Literature and Law Seminar: This reading group will meet to discuss current approaches, new challenges, and new possibilities that are offered to legal and literary scholars when they use insights from both fields to illuminate their work. The seminar welcomes anyone interested in the many topics now addressed in this field, including the use of obscenity laws to regulate creative work, the representation of law in literature, law as literature, the application of literary methods to legal texts, the challenges of constructing “characters” appropriate to literary and legal settings, and the revitalization of law through reference to humanistic texts and approaches. Guest speakers include Gabriella Sanchez (security studies, University of Texas—El Paso) on February 13, Ari Bryen (Mediterranean and classical studies) on March 3, David Maraniss (political science) on March 30, Sarah Koellner (German) on April 7, all at 4:00 at the Warren Center. Other speakers include Kristina Touzenis (International Organization for Migration) on March 20, in Buttrick 123 at 4 p.m and Julius Grey (law, McGill University) on April 12, at 5 p.m. at the Warren Center. Seminar coordinators: Robert Barsky (French and Italian) and Daniel Gervais (law)

Marx: Foundations and Contemporary Applications: This seminar brings together faculty and graduate students from across campus to explore central Marxist concepts by tracing a path from their inception, through some of the most enduring responses and reworkings, to their most recent applications. Beginning with Karl Marx’s own work, the seminar will examine the way in which Marxist conceptual frameworks have travelled across time and disciplinary boundaries. Readings will include selections from Karl Marx’s Capital, Francis Fukuyama’s The End of History and the Last Man, Jacques Derrida’s Specters of Marx, Fredric Jameson’s An American Utopia, and various texts to be determined by the interests of the group. Meetings are set for Thursdays, January 19, February 9, March 2, March 23 and April 13, all at noon at the Warren Center. Seminar coordinators: Kira Braham (English) and Kylie Korsnack (English)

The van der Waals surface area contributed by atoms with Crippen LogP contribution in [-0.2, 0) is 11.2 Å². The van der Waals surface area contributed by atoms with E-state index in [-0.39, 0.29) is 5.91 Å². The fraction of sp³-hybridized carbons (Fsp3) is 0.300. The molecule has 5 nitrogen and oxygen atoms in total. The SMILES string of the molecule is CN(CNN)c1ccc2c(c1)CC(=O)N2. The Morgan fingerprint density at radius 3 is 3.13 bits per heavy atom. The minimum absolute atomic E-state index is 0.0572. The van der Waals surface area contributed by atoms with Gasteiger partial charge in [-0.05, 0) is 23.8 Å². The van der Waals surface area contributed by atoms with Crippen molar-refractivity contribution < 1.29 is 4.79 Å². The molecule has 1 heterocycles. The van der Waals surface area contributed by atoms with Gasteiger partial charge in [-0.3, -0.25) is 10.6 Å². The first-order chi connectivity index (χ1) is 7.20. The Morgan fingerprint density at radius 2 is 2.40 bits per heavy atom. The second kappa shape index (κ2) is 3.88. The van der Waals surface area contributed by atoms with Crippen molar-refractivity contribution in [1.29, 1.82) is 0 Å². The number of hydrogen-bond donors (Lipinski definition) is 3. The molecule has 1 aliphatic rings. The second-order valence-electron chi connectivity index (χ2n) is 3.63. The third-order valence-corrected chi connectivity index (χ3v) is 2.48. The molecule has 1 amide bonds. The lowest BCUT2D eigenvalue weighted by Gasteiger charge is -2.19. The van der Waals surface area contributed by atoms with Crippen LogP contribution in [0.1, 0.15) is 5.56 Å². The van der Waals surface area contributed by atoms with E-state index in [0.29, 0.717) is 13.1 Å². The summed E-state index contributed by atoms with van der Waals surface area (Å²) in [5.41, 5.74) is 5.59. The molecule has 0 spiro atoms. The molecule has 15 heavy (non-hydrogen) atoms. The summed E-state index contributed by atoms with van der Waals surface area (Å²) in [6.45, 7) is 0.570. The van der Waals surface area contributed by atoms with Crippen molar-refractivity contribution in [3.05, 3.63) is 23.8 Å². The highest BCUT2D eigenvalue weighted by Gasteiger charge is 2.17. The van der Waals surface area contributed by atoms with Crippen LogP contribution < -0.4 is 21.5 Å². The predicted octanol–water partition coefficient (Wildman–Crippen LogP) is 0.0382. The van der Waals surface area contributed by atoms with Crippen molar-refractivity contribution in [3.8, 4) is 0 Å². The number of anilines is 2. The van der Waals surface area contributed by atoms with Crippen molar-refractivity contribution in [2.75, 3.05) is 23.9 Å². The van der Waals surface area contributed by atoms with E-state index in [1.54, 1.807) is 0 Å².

Reading Between the Sheets: Sex, Desire and the Erotic: This multi-disciplinary seminar will explore the embodied, lived experiences of sex and sexuality through monthly readings and discussions. Possible topics include, but are not limited to: desire; pleasure; consent; kink/BDSM; the orgasm; the politics of talking about sex with young people and sex education; sex and difference; sex, ability and disability. Guest speaker Cricket Keating (women’s and gender studies, University of Washington) will present on February 17 at 2:30 p.m. at the Warren Center. Other meetings to be announced soon. Seminar coordinators: Elizabeth Lanphier (philosophy) and Leah Roberts (human and organizational development, Peabody College)

Science Studies Seminar: This seminar brings together members of the Vanderbilt community with interests in the humanistic and social studies of science and technology. Activities include sharing work-in-progress, reading recent publications in the field, and hosting invited speakers. Faculty members and graduate students from across the university are welcome. Meetings to be announced soon. Seminar coordinators: Ole Molvig (history) and Alistair Sponsel (history)